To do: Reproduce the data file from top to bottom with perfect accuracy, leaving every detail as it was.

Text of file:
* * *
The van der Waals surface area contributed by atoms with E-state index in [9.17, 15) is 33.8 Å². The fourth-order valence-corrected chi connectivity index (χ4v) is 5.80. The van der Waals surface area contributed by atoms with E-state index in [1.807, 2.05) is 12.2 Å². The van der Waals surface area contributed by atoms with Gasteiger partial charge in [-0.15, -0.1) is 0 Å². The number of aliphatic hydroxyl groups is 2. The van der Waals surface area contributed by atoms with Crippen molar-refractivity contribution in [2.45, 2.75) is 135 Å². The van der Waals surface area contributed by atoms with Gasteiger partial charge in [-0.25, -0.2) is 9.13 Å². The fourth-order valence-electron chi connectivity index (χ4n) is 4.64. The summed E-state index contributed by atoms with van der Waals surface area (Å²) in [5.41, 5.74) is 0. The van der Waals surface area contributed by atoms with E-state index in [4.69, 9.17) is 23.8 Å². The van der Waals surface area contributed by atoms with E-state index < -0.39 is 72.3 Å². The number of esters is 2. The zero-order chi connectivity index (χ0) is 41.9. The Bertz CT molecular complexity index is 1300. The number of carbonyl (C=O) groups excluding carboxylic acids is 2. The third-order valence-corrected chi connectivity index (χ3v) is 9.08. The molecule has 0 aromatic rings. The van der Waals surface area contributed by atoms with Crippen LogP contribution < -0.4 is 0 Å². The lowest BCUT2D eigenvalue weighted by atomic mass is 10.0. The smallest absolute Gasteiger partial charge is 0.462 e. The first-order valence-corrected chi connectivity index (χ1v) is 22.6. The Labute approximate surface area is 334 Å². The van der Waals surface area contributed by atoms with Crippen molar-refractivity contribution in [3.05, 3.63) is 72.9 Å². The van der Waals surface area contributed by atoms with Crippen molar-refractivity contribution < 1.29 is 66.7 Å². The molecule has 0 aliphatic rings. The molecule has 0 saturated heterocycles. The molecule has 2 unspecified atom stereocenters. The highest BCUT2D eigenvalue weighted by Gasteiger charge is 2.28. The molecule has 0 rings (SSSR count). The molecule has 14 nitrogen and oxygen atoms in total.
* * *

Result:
The van der Waals surface area contributed by atoms with E-state index in [9.17, 15) is 33.8 Å². The fourth-order valence-corrected chi connectivity index (χ4v) is 5.80. The van der Waals surface area contributed by atoms with E-state index in [1.807, 2.05) is 12.2 Å². The van der Waals surface area contributed by atoms with Gasteiger partial charge in [-0.15, -0.1) is 0 Å². The number of aliphatic hydroxyl groups is 2. The van der Waals surface area contributed by atoms with Crippen molar-refractivity contribution in [2.45, 2.75) is 135 Å². The van der Waals surface area contributed by atoms with Gasteiger partial charge in [-0.25, -0.2) is 9.13 Å². The fourth-order valence-electron chi connectivity index (χ4n) is 4.64. The summed E-state index contributed by atoms with van der Waals surface area (Å²) in [5.41, 5.74) is 0. The van der Waals surface area contributed by atoms with E-state index in [4.69, 9.17) is 23.8 Å². The van der Waals surface area contributed by atoms with E-state index < -0.39 is 72.3 Å². The number of esters is 2. The zero-order chi connectivity index (χ0) is 41.9. The Bertz CT molecular complexity index is 1300. The number of carbonyl (C=O) groups excluding carboxylic acids is 2. The third-order valence-corrected chi connectivity index (χ3v) is 9.08. The molecule has 0 aromatic rings. The van der Waals surface area contributed by atoms with Crippen LogP contribution < -0.4 is 0 Å². The lowest BCUT2D eigenvalue weighted by atomic mass is 10.0. The smallest absolute Gasteiger partial charge is 0.462 e. The first-order valence-corrected chi connectivity index (χ1v) is 22.6. The Labute approximate surface area is 334 Å². The van der Waals surface area contributed by atoms with Crippen molar-refractivity contribution in [3.05, 3.63) is 72.9 Å². The van der Waals surface area contributed by atoms with Crippen molar-refractivity contribution < 1.29 is 66.7 Å². The molecule has 0 aliphatic rings. The molecule has 0 saturated heterocycles. The molecule has 2 unspecified atom stereocenters. The highest BCUT2D eigenvalue weighted by Gasteiger charge is 2.28. The molecule has 0 rings (SSSR count). The molecule has 14 nitrogen and oxygen atoms in total.